Monday, June 18 2018


Budding director makes his mark in Russia

Update: September, 08/2013 - 18:45

Young documentary director Dinh Xuan Truong recently featured on a renowned Russian news show to discuss his passion for filmmaking in the country. He talks to Luong Thu Huong about work, the future and the challenges facing the Vietnamese film industry.

A major TV channel in Russia has just broadcast a report about 23-year-old Dinh Xuan Truong, an overseas Vietnamese student who has produced documentaries about Russian life. Film director Vladimir Samolichenko has commented of Truong: "All of his keenness and talent have been showcased in his ability to capture precisely the key points in his films."

Truong is now studying journalism at the National Research Irkutsk State Technical University. To date he has produced six documentaries about Irkutsk City, where he is living and working.

Inner Sanctum: How did you feel to appear on a top Russian TV channel?

I was startled when I received the phone call from the news desk of Rusia's Channel 1. I kept pondering what I had done to interest them. I was still nervous even when they explained the interview to me and especially when I was in front of the camera. I had only filmed other people before so I felt pretty bewildered when being filmed by others.

Inner Sanctum: How did your passion for filmmaking start?

I received a full scholarship to study in Russia in 2009. Among the branches of study, I chose journalism because it fits my interest in travelling and meeting new people. Moreover, television study provides me with the most inspiration. I guess you could say I have a predestined affinity with filmmaking. It comes very naturally.

Inner Sanctum: What advantages have you enjoyed from studying in Russia?

Respectable professors with endless knowledge have always been willing to answer the questions of foreign students who are too curious and talkative like me. I often spend two or three times a week back at the university watching old video cassettes dating from the Soviet period, with my old lecturer. I think I'm very lucky because such documents are very scarce.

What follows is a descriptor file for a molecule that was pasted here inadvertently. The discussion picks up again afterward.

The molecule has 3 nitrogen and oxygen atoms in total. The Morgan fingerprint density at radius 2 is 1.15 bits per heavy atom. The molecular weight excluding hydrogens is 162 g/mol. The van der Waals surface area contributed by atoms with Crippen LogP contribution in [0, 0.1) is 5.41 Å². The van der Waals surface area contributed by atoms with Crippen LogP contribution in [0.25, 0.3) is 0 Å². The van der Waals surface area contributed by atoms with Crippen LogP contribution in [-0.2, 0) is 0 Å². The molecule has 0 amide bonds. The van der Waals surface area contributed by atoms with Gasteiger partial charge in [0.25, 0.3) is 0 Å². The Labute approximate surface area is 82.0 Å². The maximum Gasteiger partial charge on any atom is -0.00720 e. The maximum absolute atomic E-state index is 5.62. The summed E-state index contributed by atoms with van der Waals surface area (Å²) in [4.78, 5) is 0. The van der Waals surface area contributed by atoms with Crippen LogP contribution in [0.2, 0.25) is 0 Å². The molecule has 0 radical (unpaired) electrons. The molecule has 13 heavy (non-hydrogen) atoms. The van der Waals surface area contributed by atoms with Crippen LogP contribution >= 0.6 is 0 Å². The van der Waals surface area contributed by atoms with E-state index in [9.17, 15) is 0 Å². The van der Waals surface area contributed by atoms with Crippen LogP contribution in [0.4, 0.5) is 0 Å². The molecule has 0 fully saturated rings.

Inner Sanctum: How did you make your first film?

I was given a digital camera by my parents for the Lunar New Year holiday in 2011. Whenever I wander in the nooks and crannies of the city, I often film what I see. When Irkutsk City, where I now live, commemorated its 350-year anniversary, the idea of editing all the clips I had recorded into a documentary suddenly popped into my mind.

As I had to do everything myself, from dubbing and writing a script based on my basic knowledge of cinematography, my first work was considered amateur. However, I am happy I had the chance to create my own beautiful memories.

Inner Sanctum: How do you choose the topics for your films?

I'm mostly concerned with Russian culture and people. Whenever I know there are traditional festivals and cultural events, I will carry my camera along to visit the places and record the special moments.

Inner Sanctum: How many films have you produced so far, and what is your favourite?

I have finished six films of different lengths, from 2.5 to over 30 minutes. To improve the quality and the content of the work, it is better not to be totally satisfied with my efforts, so I don't have a favourite. It is more important that I always feel happy whenever I accomplish anything, however small, because it is the result of my effort and enthusiasm.

Inner Sanctum: What is the most interesting feedback that you have received from audiences?

I am happiest when, even though I still speak Russian with a slight accent, the audiences welcome my work enthusiastically. Presently, there is only one of my films available on youtube, which was uploaded by the news website page of Irkutsk City. I have received many comments, and here is the one that I remember the most: "His style seems to be a bit naive and clumsy, but he is very honest and pure about our city".

Inner Sanctum: What do you think about documentary production in Viet Nam?

In foreign countries, including the area where I live, documentaries are still shown in cinemas and draw large numbers of people. In Viet Nam on the other hand, audiences – especially young ones – seem to be indifferent to this cinematic genre, which proves that Vietnamese documentaries have not found an effective way to attract audiences.

Inner Sanctum: What are your future filmmaking plans?

At present I'm gradually realising my dream of making a professional documentary. With the support of my teacher, I'm writing the script, seeking financial support and hoping that it will be filmed soon. I am certain that this time a professional crew will work on it with me, instead of me doing everything from A to Z with my digital camera.

Making a documentary in Viet Nam is certainly in my future plan too. - VNS

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